Editors' note: Brian Winfield is the Equality Florida Communications Director. In March of 2007, Ryan Skipper was stabbed 19 times and left to die on a dirt road in rural Polk County, Florida. He was only 25. His killers drove around in his blood-soaked car, bragging how they had killed a gay man.
A jury convicted one of Ryan Skipper's two killers of first-degree murder yesterday. It's all over the evening news. My how times change. Today was the second of two trials, both resulting in a life sentence for each of Ryan's killers. Three young Florida men whose lives are ended in one way or another.
There is no joy, no celebration, no closure, but there was justice and that's something.
It's been nearly two years and eight months since Ryan was stabbed 19 times and left for dead on the side of a Wahneta dirt road in Polk County. I've grown close to his family since then. So much so, I sometimes forget that I've never met Ryan. I feel like I know him as well as I know his friends and family members.
Maybe that just goes to show how much we carry our loved ones with us.
These are such amazing people.
Ryan's friends reached out to Equality Florida in the days and weeks after his murder because they saw an injustice and refused to sit idly by while the media-seeking Polk County Sheriff recklessly blamed Ryan, in part, for his own death and soiled the one thing he had left - his reputation. Accusations were stated as facts - it didn't matter that the killers were the only source and they would say anything to minimize their atrocity.
In the shadow of those unfounded accusations, most of the media toed the line and stayed far away from Ryan's story. I doubt we would even know the name "Matthew Shepard" if Grady Judd had been Sheriff in Laramie, WY.
In the following days, Equality Florida worked with dozens of people who never met Ryan but were moved by his story and the love of his friends and family. Within two weeks we had organized vigils in 14 cities to memorialize Ryan and to call attention to the hate violence that took his young life. Over 1,000 people came out to say, "No more." No more senseless killings, no more gay-bashings, no more treating LGBT people as less than equal, and no more silence in the face of such violent hate crimes.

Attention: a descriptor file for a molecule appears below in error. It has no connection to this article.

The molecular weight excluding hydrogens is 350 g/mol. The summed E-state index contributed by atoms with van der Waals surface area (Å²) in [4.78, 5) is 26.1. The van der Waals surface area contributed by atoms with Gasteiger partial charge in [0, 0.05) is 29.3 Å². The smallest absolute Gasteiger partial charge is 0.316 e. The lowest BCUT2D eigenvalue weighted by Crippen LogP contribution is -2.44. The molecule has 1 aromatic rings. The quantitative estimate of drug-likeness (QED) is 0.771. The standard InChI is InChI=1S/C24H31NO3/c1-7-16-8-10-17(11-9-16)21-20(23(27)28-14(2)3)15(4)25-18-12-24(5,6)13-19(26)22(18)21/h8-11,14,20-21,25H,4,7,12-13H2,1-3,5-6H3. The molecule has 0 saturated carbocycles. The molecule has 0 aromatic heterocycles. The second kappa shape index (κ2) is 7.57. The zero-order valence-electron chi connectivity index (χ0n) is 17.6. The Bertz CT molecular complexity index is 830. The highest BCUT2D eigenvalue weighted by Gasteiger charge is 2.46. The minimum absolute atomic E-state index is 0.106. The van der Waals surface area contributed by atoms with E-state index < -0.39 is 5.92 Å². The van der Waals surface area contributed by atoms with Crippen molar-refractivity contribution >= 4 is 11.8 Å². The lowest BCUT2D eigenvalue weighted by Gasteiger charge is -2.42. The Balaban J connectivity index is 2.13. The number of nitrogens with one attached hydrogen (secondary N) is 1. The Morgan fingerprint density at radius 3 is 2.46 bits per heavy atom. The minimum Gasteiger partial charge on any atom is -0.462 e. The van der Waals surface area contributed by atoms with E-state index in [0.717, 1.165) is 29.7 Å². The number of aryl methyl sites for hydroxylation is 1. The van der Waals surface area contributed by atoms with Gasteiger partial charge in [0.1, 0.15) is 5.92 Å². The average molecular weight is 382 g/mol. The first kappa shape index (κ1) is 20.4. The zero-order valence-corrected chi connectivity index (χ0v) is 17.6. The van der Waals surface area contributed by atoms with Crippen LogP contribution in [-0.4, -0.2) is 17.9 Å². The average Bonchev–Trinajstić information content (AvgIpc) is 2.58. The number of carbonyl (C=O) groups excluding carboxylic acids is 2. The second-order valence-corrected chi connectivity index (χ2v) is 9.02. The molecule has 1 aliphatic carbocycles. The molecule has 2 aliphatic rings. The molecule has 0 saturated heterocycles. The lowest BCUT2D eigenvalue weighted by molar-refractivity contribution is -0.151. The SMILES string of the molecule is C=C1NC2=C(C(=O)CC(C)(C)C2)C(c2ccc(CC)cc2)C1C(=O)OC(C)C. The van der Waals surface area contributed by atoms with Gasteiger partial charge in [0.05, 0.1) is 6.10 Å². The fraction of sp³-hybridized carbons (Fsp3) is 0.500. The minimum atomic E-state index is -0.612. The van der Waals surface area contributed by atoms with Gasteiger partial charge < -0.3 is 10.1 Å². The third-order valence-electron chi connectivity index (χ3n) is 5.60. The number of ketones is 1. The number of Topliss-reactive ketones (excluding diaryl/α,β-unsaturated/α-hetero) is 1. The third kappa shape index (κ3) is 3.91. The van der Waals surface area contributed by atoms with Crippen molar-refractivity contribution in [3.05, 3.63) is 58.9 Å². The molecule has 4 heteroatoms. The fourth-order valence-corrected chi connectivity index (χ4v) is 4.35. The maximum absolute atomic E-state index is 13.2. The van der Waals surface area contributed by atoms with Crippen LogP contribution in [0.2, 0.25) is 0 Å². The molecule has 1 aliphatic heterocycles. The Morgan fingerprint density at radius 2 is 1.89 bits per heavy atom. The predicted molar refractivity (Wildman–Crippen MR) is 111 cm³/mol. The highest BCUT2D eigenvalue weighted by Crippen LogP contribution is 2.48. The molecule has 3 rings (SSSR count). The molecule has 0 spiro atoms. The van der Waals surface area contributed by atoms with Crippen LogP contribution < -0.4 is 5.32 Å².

Because of Ryan's friends and their dedication to preserving his reputation, the Sheriff's office was forced to retract those careless statements. In a Lakeland Ledger interview , Sheriff's Chief W. J. Martin acknowledged that what was said was based solely on comments from the two suspects who were, "trying to minimize their involvement to make themselves look better."
What amazes me most is Ryan's family - Pat and Lynn Mulder , Ryan's mom and step-dad, and Damien Skipper, Ryan's big brother. In perhaps the deepest despair in human experience, this family said, "No more." No more bad can come from Ryan's existence. They knew how precious and good Ryan was and demanded of the world that something good come out of this tragedy. And the world responded...
Ryan's senseless murder has spawned several non-profit organizations, including the Ryan Keith Skipper Foundation and Gay American Heros. The talented Vicki Nantz has documented Ryan's story in a short film - ACCESSORY TO MURDER: Our Culture's Complicity in the Death of Ryan Skipper. The list goes on and on.
Lynn, Pat and Damien have worked tirelessly to educate people about anti-LGBT hate crimes and the devastating impact they have on entire communities. But they didn't stop there. They've traveled to Tallahassee and recently even the White House to lobby and spread their message of treating our fellow human beings with respect, maybe even love. Whether speaking to two or 2,000, they make sure people know Ryan's story.
What was most clear yesterday is that all this hard work continues to pay off and is making the world a better place. During the course of this trial, our nation passed the first Federal legal protections for LGBT people and Damien stood at the President's side to celebrate the victory. The media covered the verdict in force - having set aside those unfounded accusations. And while Sheriff Judd has never offered an apology, we have to believe it's ego and not a lack of understanding that prevents such healing.
I stood among heroes yesterday and I am humbled. With Ryan's friends, family, Vicki and her partner Mary Meeks, the tireless Rev. Hunt and others gathered, we watched and appreciated that the wheels of justice surely turn.
With the final verdict in and justice served, we had a hard time leaving. We stood there united by the experience but also by the knowledge that, because of Ryan, we'd created something more.